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Written by Student Rights on 21 July 2015 at 12pm

Prime Minister addresses campus extremism in speech

Yesterday, the Prime Minister used a visit to Ninestiles School in Birmingham to give a speech addressing the challenges posed to the UK by extremism.

In outlining the ideology espoused by Islamist extremists and detailing how it could be opposed, the Prime Minister touched on many of the issues Student Rights has sought to highlight over the years.

Chief among these was his argument that:

…our universities…are bastions of free speech and incubators of new and challenging ideas. But sometimes they fail to see the creeping extremism on their campuses.

When David Irving goes to a university to deny the Holocaust – university leaders rightly come out and condemn him. They don’t deny his right to speak but they do challenge what he says.

But when an Islamist extremist goes there to promote their poisonous ideology, too often university leaders look the other way through a mixture of misguided liberalism and cultural sensitivity”.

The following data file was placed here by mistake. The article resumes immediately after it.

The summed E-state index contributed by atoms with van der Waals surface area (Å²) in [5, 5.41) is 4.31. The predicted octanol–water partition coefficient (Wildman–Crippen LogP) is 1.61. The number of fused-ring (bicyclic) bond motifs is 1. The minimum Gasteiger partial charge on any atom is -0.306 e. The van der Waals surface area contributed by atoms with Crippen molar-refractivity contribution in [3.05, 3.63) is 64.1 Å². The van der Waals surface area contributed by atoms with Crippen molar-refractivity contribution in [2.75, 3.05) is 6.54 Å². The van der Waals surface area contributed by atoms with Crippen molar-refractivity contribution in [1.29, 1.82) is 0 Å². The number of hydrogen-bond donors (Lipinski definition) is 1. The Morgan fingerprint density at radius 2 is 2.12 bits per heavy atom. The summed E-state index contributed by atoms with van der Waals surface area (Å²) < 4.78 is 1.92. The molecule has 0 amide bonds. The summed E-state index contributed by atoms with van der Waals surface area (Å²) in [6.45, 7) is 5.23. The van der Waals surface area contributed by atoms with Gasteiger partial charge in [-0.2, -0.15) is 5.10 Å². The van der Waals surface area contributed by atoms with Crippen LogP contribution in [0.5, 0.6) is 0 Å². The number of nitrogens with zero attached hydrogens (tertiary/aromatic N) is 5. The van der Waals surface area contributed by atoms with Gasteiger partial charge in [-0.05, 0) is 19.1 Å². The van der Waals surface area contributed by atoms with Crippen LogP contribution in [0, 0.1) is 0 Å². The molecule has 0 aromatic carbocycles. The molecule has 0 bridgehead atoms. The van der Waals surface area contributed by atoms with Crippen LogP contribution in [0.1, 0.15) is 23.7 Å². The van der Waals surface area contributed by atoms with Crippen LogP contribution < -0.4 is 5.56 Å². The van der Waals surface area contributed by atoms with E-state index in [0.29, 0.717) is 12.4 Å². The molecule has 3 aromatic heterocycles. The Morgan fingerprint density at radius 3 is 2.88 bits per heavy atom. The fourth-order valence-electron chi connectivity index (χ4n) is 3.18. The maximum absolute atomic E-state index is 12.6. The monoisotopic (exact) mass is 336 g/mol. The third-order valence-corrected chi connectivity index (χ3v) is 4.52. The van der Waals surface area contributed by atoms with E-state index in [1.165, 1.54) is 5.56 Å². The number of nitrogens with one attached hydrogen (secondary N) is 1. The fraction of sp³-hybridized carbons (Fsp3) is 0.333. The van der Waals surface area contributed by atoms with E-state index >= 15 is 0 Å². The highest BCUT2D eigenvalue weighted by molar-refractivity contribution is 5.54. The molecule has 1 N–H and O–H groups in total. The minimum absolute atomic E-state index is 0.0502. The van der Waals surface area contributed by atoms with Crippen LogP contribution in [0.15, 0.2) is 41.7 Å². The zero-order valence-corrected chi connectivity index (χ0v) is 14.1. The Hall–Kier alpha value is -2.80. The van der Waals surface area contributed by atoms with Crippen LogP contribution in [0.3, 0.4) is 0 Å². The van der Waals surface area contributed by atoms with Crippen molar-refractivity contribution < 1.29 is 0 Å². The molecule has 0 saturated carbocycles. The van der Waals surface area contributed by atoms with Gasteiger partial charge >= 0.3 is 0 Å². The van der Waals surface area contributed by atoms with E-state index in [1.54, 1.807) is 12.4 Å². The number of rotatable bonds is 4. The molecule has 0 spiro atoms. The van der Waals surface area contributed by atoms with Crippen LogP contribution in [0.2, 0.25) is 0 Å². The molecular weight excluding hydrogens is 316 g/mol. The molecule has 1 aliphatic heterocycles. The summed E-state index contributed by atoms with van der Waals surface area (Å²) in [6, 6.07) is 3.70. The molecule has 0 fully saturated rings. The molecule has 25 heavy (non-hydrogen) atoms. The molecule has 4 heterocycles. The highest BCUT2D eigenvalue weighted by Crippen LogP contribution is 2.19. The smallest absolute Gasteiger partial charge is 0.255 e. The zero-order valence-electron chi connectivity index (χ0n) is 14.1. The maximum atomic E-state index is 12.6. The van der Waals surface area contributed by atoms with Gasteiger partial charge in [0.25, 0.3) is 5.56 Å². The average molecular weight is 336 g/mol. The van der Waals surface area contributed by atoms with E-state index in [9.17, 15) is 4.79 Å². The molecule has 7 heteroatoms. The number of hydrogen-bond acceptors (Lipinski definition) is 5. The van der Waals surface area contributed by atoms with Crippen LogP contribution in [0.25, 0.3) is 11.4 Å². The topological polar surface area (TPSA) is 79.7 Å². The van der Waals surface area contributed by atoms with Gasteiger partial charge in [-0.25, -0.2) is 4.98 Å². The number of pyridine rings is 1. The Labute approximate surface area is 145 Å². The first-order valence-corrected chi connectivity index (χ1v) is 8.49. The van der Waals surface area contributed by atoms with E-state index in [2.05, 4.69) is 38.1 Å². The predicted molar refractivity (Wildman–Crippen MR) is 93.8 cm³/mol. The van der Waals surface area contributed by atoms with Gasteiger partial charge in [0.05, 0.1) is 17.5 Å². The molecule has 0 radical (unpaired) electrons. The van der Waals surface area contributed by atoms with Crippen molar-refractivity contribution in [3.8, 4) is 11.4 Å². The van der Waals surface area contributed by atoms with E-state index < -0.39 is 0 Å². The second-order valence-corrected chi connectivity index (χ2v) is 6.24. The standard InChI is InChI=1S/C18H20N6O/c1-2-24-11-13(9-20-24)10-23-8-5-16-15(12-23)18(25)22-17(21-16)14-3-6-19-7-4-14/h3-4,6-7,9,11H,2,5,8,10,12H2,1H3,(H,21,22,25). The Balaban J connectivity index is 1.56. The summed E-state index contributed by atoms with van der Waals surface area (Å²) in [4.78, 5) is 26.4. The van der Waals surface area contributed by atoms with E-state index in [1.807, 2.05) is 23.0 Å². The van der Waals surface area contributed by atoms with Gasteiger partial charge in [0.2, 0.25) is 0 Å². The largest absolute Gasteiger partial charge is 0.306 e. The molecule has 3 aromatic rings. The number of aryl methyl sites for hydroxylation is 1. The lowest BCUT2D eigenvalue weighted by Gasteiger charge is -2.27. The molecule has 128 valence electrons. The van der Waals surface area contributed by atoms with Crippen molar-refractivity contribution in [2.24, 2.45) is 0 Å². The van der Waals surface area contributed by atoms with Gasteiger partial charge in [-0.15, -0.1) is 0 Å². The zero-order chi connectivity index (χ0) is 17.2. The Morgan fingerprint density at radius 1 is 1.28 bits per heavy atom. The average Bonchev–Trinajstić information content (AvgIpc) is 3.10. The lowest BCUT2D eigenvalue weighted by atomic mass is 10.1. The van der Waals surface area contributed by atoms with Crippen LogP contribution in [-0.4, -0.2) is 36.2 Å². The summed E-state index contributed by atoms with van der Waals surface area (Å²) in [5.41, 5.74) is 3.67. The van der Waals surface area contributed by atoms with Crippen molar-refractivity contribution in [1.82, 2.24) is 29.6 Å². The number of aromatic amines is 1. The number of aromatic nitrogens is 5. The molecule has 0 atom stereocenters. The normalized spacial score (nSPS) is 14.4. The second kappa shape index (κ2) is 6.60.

This is something Student Rights has stressed on numerous occasions, with our new report ‘Preventing Prevent? Challenges to Counter-Radicalisation Policy on Campus’ the most recent publication to address this. 

Our report also demonstrates how misinformation spread by extremists about counter-radicalisation efforts has influenced student criticism of these policies.

This was reflected in the Prime Minister’s speech, which stated that society should:

…together challenge the ludicrous conspiracy theories of the extremists…our new Prevent duty for schools is not about criminalising or spying on Muslim children. This is paranoia in the extreme”.

Student groups which have embraced these false claims, and even pledged to work alongside extremists in doing so, were also targeted by Mr Cameron, who said:

I want to say something to the National Union of Students [NUS]. When you choose to ally yourselves with an organisation like CAGE…it really does, in my opinion, shame your organisation and your noble history of campaigning for justice”.

This has seen an angry response from the NUS, which claims it will never work with CAGE, despite the fact 15 senior officers or NEC members signed an open letter last week alleged to have been drafted by CAGE.

The focus on these issues from the highest level of government yesterday shows the importance of ensuring they remain in the public debate – something Student Rights will continue to work towards.

While this recognition is an important and welcome step though, there is still work to be done.